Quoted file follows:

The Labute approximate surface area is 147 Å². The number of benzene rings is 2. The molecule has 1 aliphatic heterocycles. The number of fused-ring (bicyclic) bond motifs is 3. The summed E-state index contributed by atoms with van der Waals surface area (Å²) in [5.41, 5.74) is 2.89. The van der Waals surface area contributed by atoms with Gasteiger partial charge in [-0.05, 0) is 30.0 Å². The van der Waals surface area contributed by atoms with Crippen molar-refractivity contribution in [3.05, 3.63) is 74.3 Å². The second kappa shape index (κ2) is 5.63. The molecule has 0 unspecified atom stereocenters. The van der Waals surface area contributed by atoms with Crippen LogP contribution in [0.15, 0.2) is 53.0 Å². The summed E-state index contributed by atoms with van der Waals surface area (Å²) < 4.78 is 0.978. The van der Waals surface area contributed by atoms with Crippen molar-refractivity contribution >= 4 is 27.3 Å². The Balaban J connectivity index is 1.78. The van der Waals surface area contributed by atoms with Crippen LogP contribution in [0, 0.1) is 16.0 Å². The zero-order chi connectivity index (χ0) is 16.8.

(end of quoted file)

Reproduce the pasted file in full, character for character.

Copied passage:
The Labute approximate surface area is 147 Å². The number of benzene rings is 2. The molecule has 1 aliphatic heterocycles. The number of fused-ring (bicyclic) bond motifs is 3. The summed E-state index contributed by atoms with van der Waals surface area (Å²) in [5.41, 5.74) is 2.89. The van der Waals surface area contributed by atoms with Gasteiger partial charge in [-0.05, 0) is 30.0 Å². The van der Waals surface area contributed by atoms with Crippen molar-refractivity contribution in [3.05, 3.63) is 74.3 Å². The second kappa shape index (κ2) is 5.63. The molecule has 0 unspecified atom stereocenters. The van der Waals surface area contributed by atoms with Crippen LogP contribution in [0.15, 0.2) is 53.0 Å². The summed E-state index contributed by atoms with van der Waals surface area (Å²) < 4.78 is 0.978. The van der Waals surface area contributed by atoms with Crippen molar-refractivity contribution >= 4 is 27.3 Å². The Balaban J connectivity index is 1.78. The van der Waals surface area contributed by atoms with Crippen LogP contribution in [0, 0.1) is 16.0 Å². The zero-order chi connectivity index (χ0) is 16.8.